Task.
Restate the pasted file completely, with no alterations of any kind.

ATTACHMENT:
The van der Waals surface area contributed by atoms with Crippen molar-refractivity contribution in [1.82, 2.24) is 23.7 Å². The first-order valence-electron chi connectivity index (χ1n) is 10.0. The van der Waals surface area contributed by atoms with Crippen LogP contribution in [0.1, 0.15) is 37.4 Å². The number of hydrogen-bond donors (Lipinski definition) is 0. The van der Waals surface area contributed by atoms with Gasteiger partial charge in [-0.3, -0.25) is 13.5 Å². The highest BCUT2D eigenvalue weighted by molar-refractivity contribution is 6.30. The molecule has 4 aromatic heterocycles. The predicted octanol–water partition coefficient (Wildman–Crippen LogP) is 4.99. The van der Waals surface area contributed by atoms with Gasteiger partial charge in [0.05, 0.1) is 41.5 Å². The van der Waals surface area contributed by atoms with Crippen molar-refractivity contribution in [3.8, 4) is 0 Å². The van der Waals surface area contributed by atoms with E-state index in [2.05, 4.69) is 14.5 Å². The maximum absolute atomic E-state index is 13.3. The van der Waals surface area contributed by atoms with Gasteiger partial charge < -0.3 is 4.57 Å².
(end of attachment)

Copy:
The van der Waals surface area contributed by atoms with Crippen molar-refractivity contribution in [1.82, 2.24) is 23.7 Å². The first-order valence-electron chi connectivity index (χ1n) is 10.0. The van der Waals surface area contributed by atoms with Crippen LogP contribution in [0.1, 0.15) is 37.4 Å². The number of hydrogen-bond donors (Lipinski definition) is 0. The van der Waals surface area contributed by atoms with Gasteiger partial charge in [-0.3, -0.25) is 13.5 Å². The highest BCUT2D eigenvalue weighted by molar-refractivity contribution is 6.30. The molecule has 4 aromatic heterocycles. The predicted octanol–water partition coefficient (Wildman–Crippen LogP) is 4.99. The van der Waals surface area contributed by atoms with Gasteiger partial charge in [0.05, 0.1) is 41.5 Å². The van der Waals surface area contributed by atoms with Crippen molar-refractivity contribution in [3.8, 4) is 0 Å². The van der Waals surface area contributed by atoms with E-state index in [2.05, 4.69) is 14.5 Å². The maximum absolute atomic E-state index is 13.3. The van der Waals surface area contributed by atoms with Gasteiger partial charge < -0.3 is 4.57 Å².